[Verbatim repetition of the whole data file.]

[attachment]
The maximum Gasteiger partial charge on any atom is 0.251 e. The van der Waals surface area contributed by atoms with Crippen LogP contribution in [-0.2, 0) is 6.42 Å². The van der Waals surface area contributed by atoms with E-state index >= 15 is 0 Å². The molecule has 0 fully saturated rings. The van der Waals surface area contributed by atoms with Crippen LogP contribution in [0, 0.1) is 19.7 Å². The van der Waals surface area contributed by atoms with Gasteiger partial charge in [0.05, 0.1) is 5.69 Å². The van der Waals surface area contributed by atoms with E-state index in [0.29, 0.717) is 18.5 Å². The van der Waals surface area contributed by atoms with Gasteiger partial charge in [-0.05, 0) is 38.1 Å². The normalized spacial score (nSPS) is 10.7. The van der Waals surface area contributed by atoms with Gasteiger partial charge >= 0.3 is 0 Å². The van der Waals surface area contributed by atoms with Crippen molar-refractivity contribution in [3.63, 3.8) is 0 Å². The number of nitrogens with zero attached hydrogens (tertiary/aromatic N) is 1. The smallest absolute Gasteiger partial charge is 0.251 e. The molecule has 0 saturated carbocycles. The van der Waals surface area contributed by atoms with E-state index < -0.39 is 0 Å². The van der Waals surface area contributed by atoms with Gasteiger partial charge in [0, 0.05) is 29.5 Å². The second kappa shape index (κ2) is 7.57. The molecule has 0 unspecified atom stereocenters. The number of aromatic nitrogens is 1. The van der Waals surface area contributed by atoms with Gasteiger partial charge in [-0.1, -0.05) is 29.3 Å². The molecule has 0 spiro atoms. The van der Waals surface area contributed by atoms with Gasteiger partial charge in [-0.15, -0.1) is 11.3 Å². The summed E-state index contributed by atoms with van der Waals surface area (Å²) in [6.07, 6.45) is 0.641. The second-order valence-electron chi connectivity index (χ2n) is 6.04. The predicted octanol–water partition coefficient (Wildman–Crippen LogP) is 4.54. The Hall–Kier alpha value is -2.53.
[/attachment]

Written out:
The maximum Gasteiger partial charge on any atom is 0.251 e. The van der Waals surface area contributed by atoms with Crippen LogP contribution in [-0.2, 0) is 6.42 Å². The van der Waals surface area contributed by atoms with E-state index >= 15 is 0 Å². The molecule has 0 fully saturated rings. The van der Waals surface area contributed by atoms with Crippen LogP contribution in [0, 0.1) is 19.7 Å². The van der Waals surface area contributed by atoms with Gasteiger partial charge in [0.05, 0.1) is 5.69 Å². The van der Waals surface area contributed by atoms with E-state index in [0.29, 0.717) is 18.5 Å². The van der Waals surface area contributed by atoms with Gasteiger partial charge in [-0.05, 0) is 38.1 Å². The normalized spacial score (nSPS) is 10.7. The van der Waals surface area contributed by atoms with Gasteiger partial charge >= 0.3 is 0 Å². The van der Waals surface area contributed by atoms with Crippen molar-refractivity contribution in [3.63, 3.8) is 0 Å². The number of nitrogens with zero attached hydrogens (tertiary/aromatic N) is 1. The smallest absolute Gasteiger partial charge is 0.251 e. The molecule has 0 saturated carbocycles. The van der Waals surface area contributed by atoms with E-state index < -0.39 is 0 Å². The van der Waals surface area contributed by atoms with Gasteiger partial charge in [0, 0.05) is 29.5 Å². The second kappa shape index (κ2) is 7.57. The molecule has 0 unspecified atom stereocenters. The number of aromatic nitrogens is 1. The van der Waals surface area contributed by atoms with Gasteiger partial charge in [-0.1, -0.05) is 29.3 Å². The molecule has 0 spiro atoms. The van der Waals surface area contributed by atoms with Gasteiger partial charge in [-0.15, -0.1) is 11.3 Å². The summed E-state index contributed by atoms with van der Waals surface area (Å²) in [6.07, 6.45) is 0.641. The second-order valence-electron chi connectivity index (χ2n) is 6.04. The predicted octanol–water partition coefficient (Wildman–Crippen LogP) is 4.54. The Hall–Kier alpha value is -2.53.